When American soldiers wanted to find out how to engage in urban warfare in an Arab city, they watched Israeli soldiers operating in Jenin and put those same tactics to use in Fallujah cutting open holes in houses, blasting their way in and taking the enemy by surprise. Israel's war with Palestinian terrorists has provided much of the tactical and occasionally even technological methodology for US forces in Iraq. It's why Israeli and American casualties fighting armed Muslim bands are far smaller than that of Russian soldiers in Afghanistan and Chechnya.
Israel and America have adapted, but the essential way of war they are fighting is misguided. They may only be suffering 10 percent of the casualties relative to the enemy forces, but those are still unacceptable losses when fighting an enemy force that does not care about its losses.
Islamic terrorists in Iraq and now Lebanon have taken a severe beating but they can always replace the lower ranked canon fodder while the higher ranked terrorists are spirited from hideout to hideout and emerge afterward crowing triumphantly, much as the Viet Cong did. Israeli and American tactics allow for greater flexibility, penetration and adaptation, but they still come down to fighting modified guerrilla warfare against guerrillas and terrorists operating on their own terrain. The enemy can always just retreat and wait, carry out a handful of attacks, appeal to the world and wait till you leave.
An AP headline read, "Victory for Hizbullah May Be Survival." By contrast victory for Israel requires either eliminating Hizbullah or damaging it so badly it won't pose a threat for some time. The latter might be more possible if Hizbullah wasn't just a tool of Iran which can count on Iran to aid and resupply it the moment Israel leaves. The former would require conquering Lebanon. Similarly victory for America requires building a stable Iraqi government that can hold its own, while victory for Iraqi terrorists is as simple as preventing America from doing it.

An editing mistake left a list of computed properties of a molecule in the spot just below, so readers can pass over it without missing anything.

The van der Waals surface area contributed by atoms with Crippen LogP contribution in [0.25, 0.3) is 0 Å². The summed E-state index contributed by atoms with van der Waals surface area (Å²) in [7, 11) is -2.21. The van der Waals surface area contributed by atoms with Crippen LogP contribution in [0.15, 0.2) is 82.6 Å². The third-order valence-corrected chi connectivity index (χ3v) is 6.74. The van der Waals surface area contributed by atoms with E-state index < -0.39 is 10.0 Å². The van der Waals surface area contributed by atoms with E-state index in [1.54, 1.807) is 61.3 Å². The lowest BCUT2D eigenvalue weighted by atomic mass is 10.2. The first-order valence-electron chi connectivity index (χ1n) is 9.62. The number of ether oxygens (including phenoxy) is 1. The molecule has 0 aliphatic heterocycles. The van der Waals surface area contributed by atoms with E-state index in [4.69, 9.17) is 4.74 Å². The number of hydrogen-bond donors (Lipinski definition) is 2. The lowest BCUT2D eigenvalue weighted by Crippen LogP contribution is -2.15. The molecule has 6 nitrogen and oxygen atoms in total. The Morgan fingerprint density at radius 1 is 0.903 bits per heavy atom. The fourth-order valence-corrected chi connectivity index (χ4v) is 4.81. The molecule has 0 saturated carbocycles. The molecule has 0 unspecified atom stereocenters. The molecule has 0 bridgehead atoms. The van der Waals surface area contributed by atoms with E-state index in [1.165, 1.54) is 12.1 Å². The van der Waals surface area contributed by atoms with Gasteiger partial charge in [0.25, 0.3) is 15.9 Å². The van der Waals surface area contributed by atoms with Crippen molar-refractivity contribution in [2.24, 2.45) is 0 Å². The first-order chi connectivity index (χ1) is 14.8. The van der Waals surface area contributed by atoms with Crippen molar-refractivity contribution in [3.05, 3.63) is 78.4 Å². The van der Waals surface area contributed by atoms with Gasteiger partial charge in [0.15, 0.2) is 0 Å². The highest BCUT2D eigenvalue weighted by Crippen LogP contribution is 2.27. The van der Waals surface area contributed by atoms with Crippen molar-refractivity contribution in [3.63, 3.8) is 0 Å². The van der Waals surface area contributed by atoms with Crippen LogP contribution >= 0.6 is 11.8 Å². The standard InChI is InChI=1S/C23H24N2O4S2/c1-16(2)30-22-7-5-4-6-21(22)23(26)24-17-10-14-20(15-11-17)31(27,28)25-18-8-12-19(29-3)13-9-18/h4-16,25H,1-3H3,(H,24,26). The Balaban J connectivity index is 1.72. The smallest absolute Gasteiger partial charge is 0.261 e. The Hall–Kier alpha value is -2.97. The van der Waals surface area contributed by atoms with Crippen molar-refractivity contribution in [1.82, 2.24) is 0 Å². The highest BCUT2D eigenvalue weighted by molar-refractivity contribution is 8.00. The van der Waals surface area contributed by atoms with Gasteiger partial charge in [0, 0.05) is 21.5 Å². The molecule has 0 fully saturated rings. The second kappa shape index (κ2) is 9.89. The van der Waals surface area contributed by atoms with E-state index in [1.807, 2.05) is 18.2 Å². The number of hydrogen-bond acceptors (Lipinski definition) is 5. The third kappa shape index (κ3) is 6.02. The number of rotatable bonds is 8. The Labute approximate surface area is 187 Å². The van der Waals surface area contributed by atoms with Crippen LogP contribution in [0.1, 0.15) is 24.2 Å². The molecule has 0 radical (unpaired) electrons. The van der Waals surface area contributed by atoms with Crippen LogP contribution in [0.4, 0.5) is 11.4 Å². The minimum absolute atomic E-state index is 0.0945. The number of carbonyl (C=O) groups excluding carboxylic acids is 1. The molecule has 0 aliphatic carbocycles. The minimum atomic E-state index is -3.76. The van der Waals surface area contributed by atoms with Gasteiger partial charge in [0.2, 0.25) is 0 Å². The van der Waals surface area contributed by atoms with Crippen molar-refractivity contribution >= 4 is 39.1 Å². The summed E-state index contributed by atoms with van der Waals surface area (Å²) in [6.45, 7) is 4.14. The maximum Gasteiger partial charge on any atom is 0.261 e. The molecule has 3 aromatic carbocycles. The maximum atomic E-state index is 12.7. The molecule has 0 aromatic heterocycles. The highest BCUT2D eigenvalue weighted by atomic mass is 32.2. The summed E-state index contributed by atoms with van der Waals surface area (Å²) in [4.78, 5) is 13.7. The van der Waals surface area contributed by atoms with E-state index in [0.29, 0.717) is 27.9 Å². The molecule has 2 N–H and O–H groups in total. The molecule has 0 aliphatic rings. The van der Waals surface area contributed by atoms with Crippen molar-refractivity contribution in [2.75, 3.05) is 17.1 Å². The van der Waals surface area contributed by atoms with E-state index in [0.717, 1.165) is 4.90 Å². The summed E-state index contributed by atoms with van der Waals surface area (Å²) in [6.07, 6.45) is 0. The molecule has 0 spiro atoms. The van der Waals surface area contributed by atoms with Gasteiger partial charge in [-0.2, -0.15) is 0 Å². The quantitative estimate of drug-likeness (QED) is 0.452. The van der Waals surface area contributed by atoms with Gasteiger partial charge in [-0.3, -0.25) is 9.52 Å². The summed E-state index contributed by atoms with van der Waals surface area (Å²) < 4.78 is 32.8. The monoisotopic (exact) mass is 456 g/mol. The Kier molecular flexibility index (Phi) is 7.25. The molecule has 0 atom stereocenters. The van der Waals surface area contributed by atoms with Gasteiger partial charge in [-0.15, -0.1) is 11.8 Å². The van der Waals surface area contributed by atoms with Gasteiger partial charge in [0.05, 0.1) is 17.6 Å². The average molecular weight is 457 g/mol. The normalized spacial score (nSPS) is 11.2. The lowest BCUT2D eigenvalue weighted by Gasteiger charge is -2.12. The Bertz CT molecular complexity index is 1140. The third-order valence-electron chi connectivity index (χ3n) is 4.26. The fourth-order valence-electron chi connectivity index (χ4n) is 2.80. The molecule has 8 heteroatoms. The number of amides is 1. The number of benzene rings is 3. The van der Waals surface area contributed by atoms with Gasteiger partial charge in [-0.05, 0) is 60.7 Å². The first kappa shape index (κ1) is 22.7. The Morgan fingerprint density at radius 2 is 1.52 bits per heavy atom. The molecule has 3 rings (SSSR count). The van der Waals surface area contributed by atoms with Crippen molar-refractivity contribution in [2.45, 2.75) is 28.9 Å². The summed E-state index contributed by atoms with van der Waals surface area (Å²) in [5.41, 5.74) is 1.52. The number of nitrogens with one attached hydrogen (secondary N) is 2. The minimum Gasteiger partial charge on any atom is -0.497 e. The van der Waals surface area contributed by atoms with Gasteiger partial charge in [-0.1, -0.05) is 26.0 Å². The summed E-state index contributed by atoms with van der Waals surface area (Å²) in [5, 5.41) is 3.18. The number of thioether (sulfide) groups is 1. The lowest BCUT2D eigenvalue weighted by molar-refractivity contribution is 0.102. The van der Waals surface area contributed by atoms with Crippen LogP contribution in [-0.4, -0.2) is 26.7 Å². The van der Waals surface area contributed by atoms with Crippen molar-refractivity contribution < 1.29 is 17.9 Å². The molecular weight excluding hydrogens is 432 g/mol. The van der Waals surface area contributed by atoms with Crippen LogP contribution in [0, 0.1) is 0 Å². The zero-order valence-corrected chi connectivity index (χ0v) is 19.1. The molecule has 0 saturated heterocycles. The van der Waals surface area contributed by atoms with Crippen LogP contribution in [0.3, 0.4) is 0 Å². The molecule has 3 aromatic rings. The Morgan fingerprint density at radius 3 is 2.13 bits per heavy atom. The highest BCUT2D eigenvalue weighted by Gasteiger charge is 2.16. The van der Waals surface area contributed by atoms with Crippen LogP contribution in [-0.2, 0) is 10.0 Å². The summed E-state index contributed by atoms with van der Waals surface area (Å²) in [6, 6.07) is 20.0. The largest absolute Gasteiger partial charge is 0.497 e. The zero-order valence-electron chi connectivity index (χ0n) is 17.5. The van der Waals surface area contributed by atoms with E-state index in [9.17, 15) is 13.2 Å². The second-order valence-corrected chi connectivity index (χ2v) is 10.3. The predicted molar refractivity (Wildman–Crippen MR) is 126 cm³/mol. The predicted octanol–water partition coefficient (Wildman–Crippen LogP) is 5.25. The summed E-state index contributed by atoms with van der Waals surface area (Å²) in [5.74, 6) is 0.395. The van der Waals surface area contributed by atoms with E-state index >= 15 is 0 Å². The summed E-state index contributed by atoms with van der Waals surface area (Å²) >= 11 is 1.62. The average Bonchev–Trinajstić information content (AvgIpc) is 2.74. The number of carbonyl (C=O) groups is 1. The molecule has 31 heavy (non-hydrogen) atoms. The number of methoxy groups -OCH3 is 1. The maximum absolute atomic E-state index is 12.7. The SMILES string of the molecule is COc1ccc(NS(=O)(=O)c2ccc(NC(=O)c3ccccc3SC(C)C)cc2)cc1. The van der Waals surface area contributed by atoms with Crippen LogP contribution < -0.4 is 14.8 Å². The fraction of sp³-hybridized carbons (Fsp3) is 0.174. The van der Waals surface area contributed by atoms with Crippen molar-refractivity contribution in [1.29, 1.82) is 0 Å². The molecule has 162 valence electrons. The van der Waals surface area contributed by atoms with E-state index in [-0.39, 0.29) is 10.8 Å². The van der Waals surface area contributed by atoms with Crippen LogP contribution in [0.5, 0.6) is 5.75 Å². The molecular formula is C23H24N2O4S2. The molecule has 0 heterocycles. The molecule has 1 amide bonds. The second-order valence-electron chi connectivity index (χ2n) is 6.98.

Imagine one person trying to build a house of cards while all the other person has to do is knock it down. That is essentially America and Israel's military dilemma. The way out of that dilemma was essentially closed to them in the latter half of the 20th century and that is a massive saturation bombing campaign combined with an invasion that treats everything on the ground as an enemy. It would have been the default tactic of any military, but a domestic fifth column operating out of the press and political institutions now make that impossible. While Islamic terrorists are free to torture, mutilate and behead and still count on the world's support, every American policing action and Israeli bombardment results in shrill hysterical condemnation and media coverage.
By the Vietnam era the tactics regularly used by the UN forces in Korea were the object of horror and condemnation (not however tactics used by the Viet Cong.) Civilization had turned on itself and the intellectual elites of the Western world were occupied in enthusiastically cheering on and empathizing with its destroyers. But letting those very same people place chains on your military doctrine to ensure the approval of public opinion is utterly futile since these people will never approve and the crippling result leaves your military trapped in a bloody and futile struggle with armed bands that fade in and out of the conflict, always garnering sympathy and never providing you with an actual victory.
And the very people who chained down the military, treat your defeats as proof of the futility of solving things on the battlefield, when it is only proof of the futility of fighting wars with your hands tied behind your back.
It is least often that soldiers lose wars and most often generals lose wars by the extent that they tie the hands of the men in the field. It would be good to remember that the extent to which we are merciful to the enemy population is the extent to which we are cruel to our own soldiers. In war against an enemy force that hides among enemy civilians, we have a choice between their lives and ours. For a long while now we've been choosing their lives over the lives of our soldiers and our casualty rolls reflect that tragic betrayal.